Braille Monitor May 2008
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by Ken Silberman
From the Editor: The following article is excerpted from the World Disasters Report for 2007 prepared by the International Federation of Red Cross and Red Crescent Societies. The entire report is available online at <http://www.ifrc.org/publicat/wdr2007/summaries.asp>. It can be downloaded in plain text from the original PDF for the convenience of blind readers.
Ken Silberman is an engineer, lawyer, and longtime member
of the National Federation of the Blind. When he first applied for an NFB scholarship,
he already had an impressive history of activities to his credit—things like
scuba diving and work with the volunteer fire department. So it is no surprise
that he has gone on to become a trained community emergency response team member.
This is what he says:
In the fall of 2005 I saw an article in the local newspaper talking about an upcoming meeting to organize a community emergency response team (CERT). The article said that everyone was welcome and that there were no age or physical requirements. So I went because I was interested in learning disaster skills that would help me and my neighbors. We were told that the purpose of a CERT team is to give citizens the basic training necessary to provide emergency services in the first seventy-two hours of a disaster when professional responders and high-tech equipment will be en route but unavailable. I signed up. The twenty-hour course was held at the Maryland Fire and Rescue Institute. It was taught by retired and active emergency medical services (EMS) personnel and covered basic training in disaster preparedness, fire safety, disaster medical operations, light search-and-rescue operations, CERT organization, and disaster psychology and terrorism. It concluded with a disaster simulation.
The instructors were nervous about having me in the course but did let me participate. I was able to download the textbook from the Federal Emergency Management Agency (FEMA) Website in accessible Microsoft Word files. I had classmates and home readers help me with other handouts when they were not redundant to the book and not accessible. The hands-on exercises also went well. Because we were trained to complement each others' skills as teammates, I simply used my white cane or sighted assistance as appropriate. Conversely, my sighted colleagues relied on me in poor visibility situations. Blindness skills proved invaluable in the search-and-rescue phase of the training when we had to traverse a pitch-black, multi-story maze and apartment, looking for victims. There was a lot of panic due to disorientation. However, it was business as usual for me. So I ended up leading the operation. The instructors and students accepted me completely after that.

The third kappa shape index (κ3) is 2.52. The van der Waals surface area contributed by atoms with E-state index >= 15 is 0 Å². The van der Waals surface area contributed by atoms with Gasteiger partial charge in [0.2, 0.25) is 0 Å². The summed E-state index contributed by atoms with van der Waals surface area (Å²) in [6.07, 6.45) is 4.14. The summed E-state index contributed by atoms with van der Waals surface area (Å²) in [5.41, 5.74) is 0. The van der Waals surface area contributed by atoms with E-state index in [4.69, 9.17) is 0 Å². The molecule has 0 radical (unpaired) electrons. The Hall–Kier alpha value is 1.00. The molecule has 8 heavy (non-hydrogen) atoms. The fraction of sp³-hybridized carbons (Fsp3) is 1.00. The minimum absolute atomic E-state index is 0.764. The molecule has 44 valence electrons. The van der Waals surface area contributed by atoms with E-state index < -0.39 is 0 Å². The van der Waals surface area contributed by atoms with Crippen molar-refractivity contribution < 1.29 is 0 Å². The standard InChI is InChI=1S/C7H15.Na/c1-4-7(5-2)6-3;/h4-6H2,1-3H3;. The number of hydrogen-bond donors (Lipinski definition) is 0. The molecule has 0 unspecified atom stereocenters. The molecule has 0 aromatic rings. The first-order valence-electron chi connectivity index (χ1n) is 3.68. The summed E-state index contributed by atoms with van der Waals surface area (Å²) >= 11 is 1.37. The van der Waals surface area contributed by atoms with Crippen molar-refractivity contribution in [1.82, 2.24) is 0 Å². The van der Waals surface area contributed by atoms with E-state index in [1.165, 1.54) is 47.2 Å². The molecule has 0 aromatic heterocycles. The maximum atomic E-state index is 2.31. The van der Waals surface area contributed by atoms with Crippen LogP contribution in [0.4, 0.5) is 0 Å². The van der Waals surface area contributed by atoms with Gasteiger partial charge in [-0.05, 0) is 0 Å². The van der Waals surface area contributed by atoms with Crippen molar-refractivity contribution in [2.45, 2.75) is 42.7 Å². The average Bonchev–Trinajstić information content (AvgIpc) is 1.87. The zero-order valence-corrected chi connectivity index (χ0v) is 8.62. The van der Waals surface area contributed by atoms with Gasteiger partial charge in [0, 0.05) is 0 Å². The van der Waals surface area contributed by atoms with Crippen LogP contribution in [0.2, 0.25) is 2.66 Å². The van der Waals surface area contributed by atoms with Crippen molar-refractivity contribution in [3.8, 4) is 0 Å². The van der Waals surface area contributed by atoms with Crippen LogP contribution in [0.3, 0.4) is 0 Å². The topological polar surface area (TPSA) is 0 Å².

As for the equipment, the students had to work with the basics. The first-aid kits consisted of just bandages, compresses, and the like. So there was no instrumentation to read. Real blood would be sticky and warm and would be discernible through gloves. The fire extinguishers were simply point and shoot. I put out the test-stand fire by pointing at the forward base of the heat and sweeping the jet back and forth while moving it toward the back of the fire. In a real fire the extinguisher will either work or not work. The gauge is really for maintenance. Shutting off utilities was easy. Circuit breakers and gas and water valves were easy to feel.
During the advanced Metro Rail [underground] training, my cane skills saved the day again. I had no trouble and used sighted assistance near the power rail. Blindness skills were critical during a fire simulation in a rail carriage. I was able to cut right through the smoke, grab the emergency kit from under the seat, and direct people to the door at the end of the car. The transit police were very supportive after that. As a result of all of this training, I was elected as the deputy coordinator of the Greenbelt-CERT in November 2006. I hope that my experience will expand the discussion of disabilities and disaster preparedness to go beyond caring for disabled persons, to making them service providers. This will prevent responders from diverting their attention from victims to people with disabilities who are quite capable of taking care of themselves. Second, a pool of talented and capable disabled folks are likely to be either not used or underused. In a real disaster all hands will be needed on deck.